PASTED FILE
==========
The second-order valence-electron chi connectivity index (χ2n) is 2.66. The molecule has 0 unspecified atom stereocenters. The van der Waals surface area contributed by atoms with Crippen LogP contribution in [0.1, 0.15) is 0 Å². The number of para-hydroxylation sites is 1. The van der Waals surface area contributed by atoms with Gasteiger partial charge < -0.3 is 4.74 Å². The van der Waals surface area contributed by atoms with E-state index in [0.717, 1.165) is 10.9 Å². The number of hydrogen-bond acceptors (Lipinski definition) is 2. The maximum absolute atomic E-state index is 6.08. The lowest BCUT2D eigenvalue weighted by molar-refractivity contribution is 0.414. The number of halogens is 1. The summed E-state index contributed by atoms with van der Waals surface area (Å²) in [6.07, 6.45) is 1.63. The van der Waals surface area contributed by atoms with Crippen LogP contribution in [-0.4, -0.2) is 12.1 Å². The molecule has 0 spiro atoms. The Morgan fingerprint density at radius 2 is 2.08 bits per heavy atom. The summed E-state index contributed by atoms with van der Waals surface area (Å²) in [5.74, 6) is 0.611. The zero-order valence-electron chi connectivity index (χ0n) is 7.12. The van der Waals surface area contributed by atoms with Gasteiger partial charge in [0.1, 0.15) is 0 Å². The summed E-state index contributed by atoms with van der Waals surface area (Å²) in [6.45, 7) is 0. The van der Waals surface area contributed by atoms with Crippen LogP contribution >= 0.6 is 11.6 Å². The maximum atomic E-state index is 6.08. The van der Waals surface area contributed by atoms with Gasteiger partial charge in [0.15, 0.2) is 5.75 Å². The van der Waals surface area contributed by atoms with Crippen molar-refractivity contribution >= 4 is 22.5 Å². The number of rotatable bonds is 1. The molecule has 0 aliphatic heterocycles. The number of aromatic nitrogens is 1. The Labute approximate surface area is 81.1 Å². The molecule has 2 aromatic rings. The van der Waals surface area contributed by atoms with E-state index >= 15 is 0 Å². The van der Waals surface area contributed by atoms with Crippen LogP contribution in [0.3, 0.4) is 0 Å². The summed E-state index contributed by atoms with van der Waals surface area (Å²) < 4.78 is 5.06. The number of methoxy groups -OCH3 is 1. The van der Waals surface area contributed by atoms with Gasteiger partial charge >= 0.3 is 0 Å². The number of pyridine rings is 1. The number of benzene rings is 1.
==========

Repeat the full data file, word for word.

The second-order valence-electron chi connectivity index (χ2n) is 2.66. The molecule has 0 unspecified atom stereocenters. The van der Waals surface area contributed by atoms with Crippen LogP contribution in [0.1, 0.15) is 0 Å². The number of para-hydroxylation sites is 1. The van der Waals surface area contributed by atoms with Gasteiger partial charge < -0.3 is 4.74 Å². The van der Waals surface area contributed by atoms with E-state index in [0.717, 1.165) is 10.9 Å². The number of hydrogen-bond acceptors (Lipinski definition) is 2. The maximum absolute atomic E-state index is 6.08. The lowest BCUT2D eigenvalue weighted by molar-refractivity contribution is 0.414. The number of halogens is 1. The summed E-state index contributed by atoms with van der Waals surface area (Å²) in [6.07, 6.45) is 1.63. The van der Waals surface area contributed by atoms with Crippen LogP contribution in [-0.4, -0.2) is 12.1 Å². The molecule has 0 spiro atoms. The Morgan fingerprint density at radius 2 is 2.08 bits per heavy atom. The summed E-state index contributed by atoms with van der Waals surface area (Å²) in [5.74, 6) is 0.611. The zero-order valence-electron chi connectivity index (χ0n) is 7.12. The van der Waals surface area contributed by atoms with Gasteiger partial charge in [0.1, 0.15) is 0 Å². The summed E-state index contributed by atoms with van der Waals surface area (Å²) in [6.45, 7) is 0. The van der Waals surface area contributed by atoms with Crippen LogP contribution >= 0.6 is 11.6 Å². The maximum atomic E-state index is 6.08. The van der Waals surface area contributed by atoms with Gasteiger partial charge in [0.15, 0.2) is 5.75 Å². The van der Waals surface area contributed by atoms with Crippen molar-refractivity contribution >= 4 is 22.5 Å². The number of rotatable bonds is 1. The molecule has 0 aliphatic heterocycles. The number of aromatic nitrogens is 1. The Labute approximate surface area is 81.1 Å². The molecule has 2 aromatic rings. The van der Waals surface area contributed by atoms with E-state index >= 15 is 0 Å². The van der Waals surface area contributed by atoms with Crippen LogP contribution in [0.3, 0.4) is 0 Å². The summed E-state index contributed by atoms with van der Waals surface area (Å²) < 4.78 is 5.06. The number of methoxy groups -OCH3 is 1. The van der Waals surface area contributed by atoms with Gasteiger partial charge >= 0.3 is 0 Å². The number of pyridine rings is 1. The number of benzene rings is 1.